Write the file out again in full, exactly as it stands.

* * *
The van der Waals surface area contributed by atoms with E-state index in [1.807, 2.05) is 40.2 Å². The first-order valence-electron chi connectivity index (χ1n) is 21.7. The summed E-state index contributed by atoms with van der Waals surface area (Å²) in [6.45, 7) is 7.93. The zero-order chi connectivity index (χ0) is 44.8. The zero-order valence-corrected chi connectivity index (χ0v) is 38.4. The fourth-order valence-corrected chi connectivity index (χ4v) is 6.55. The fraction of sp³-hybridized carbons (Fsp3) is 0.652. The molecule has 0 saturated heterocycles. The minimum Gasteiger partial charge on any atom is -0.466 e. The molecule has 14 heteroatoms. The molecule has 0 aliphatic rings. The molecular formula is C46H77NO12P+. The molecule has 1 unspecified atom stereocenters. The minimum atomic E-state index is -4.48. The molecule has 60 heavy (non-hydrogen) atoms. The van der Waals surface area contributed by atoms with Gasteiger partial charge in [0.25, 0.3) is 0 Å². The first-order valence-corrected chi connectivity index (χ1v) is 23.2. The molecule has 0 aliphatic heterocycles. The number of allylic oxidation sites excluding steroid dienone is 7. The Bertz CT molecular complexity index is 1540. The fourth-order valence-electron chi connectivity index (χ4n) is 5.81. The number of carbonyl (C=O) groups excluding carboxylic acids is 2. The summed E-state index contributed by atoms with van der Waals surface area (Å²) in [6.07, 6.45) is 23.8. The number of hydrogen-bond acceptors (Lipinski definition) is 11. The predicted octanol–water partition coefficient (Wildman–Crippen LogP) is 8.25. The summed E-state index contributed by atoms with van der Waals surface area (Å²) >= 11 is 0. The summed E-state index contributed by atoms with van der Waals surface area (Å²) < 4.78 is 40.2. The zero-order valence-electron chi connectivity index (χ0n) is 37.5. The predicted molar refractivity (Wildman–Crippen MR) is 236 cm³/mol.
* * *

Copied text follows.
The van der Waals surface area contributed by atoms with E-state index in [1.807, 2.05) is 40.2 Å². The first-order valence-electron chi connectivity index (χ1n) is 21.7. The summed E-state index contributed by atoms with van der Waals surface area (Å²) in [6.45, 7) is 7.93. The zero-order chi connectivity index (χ0) is 44.8. The zero-order valence-corrected chi connectivity index (χ0v) is 38.4. The fourth-order valence-corrected chi connectivity index (χ4v) is 6.55. The fraction of sp³-hybridized carbons (Fsp3) is 0.652. The molecule has 0 saturated heterocycles. The minimum Gasteiger partial charge on any atom is -0.466 e. The molecule has 14 heteroatoms. The molecule has 0 aliphatic rings. The molecular formula is C46H77NO12P+. The molecule has 1 unspecified atom stereocenters. The minimum atomic E-state index is -4.48. The molecule has 60 heavy (non-hydrogen) atoms. The van der Waals surface area contributed by atoms with Gasteiger partial charge in [0.25, 0.3) is 0 Å². The first-order valence-corrected chi connectivity index (χ1v) is 23.2. The molecule has 0 aliphatic heterocycles. The number of allylic oxidation sites excluding steroid dienone is 7. The Bertz CT molecular complexity index is 1540. The fourth-order valence-electron chi connectivity index (χ4n) is 5.81. The number of carbonyl (C=O) groups excluding carboxylic acids is 2. The summed E-state index contributed by atoms with van der Waals surface area (Å²) in [6.07, 6.45) is 23.8. The number of hydrogen-bond acceptors (Lipinski definition) is 11. The predicted octanol–water partition coefficient (Wildman–Crippen LogP) is 8.25. The summed E-state index contributed by atoms with van der Waals surface area (Å²) >= 11 is 0. The summed E-state index contributed by atoms with van der Waals surface area (Å²) < 4.78 is 40.2. The zero-order valence-electron chi connectivity index (χ0n) is 37.5. The predicted molar refractivity (Wildman–Crippen MR) is 236 cm³/mol.